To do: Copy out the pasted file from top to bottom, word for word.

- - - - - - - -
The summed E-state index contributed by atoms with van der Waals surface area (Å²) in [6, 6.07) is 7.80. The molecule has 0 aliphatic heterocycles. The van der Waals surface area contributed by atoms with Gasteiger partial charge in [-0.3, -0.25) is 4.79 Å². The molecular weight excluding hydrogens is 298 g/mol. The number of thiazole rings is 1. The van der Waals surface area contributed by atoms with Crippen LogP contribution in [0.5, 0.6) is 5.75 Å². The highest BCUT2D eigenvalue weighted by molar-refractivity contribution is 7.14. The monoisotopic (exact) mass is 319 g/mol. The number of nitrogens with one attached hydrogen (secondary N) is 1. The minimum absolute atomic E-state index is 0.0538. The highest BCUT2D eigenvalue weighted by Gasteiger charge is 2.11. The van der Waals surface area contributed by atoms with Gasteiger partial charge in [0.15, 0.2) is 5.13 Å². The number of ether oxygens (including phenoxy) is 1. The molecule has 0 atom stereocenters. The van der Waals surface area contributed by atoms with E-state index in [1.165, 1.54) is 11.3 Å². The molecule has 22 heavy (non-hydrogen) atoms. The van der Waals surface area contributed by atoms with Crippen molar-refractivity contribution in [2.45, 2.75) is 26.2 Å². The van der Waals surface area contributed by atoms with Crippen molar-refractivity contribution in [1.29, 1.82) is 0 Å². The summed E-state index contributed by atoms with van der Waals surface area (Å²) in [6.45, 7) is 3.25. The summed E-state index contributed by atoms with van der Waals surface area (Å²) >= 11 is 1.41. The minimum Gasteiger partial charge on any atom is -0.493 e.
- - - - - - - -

The summed E-state index contributed by atoms with van der Waals surface area (Å²) in [6, 6.07) is 7.80. The molecule has 0 aliphatic heterocycles. The van der Waals surface area contributed by atoms with Gasteiger partial charge in [-0.3, -0.25) is 4.79 Å². The molecular weight excluding hydrogens is 298 g/mol. The number of thiazole rings is 1. The van der Waals surface area contributed by atoms with Crippen LogP contribution in [0.5, 0.6) is 5.75 Å². The highest BCUT2D eigenvalue weighted by molar-refractivity contribution is 7.14. The monoisotopic (exact) mass is 319 g/mol. The number of nitrogens with one attached hydrogen (secondary N) is 1. The minimum absolute atomic E-state index is 0.0538. The highest BCUT2D eigenvalue weighted by Gasteiger charge is 2.11. The van der Waals surface area contributed by atoms with Gasteiger partial charge in [0.15, 0.2) is 5.13 Å². The number of ether oxygens (including phenoxy) is 1. The molecule has 0 atom stereocenters. The van der Waals surface area contributed by atoms with E-state index in [1.165, 1.54) is 11.3 Å². The molecule has 22 heavy (non-hydrogen) atoms. The van der Waals surface area contributed by atoms with Crippen molar-refractivity contribution in [2.45, 2.75) is 26.2 Å². The van der Waals surface area contributed by atoms with Crippen molar-refractivity contribution in [1.29, 1.82) is 0 Å². The summed E-state index contributed by atoms with van der Waals surface area (Å²) in [6.45, 7) is 3.25. The summed E-state index contributed by atoms with van der Waals surface area (Å²) >= 11 is 1.41. The minimum Gasteiger partial charge on any atom is -0.493 e.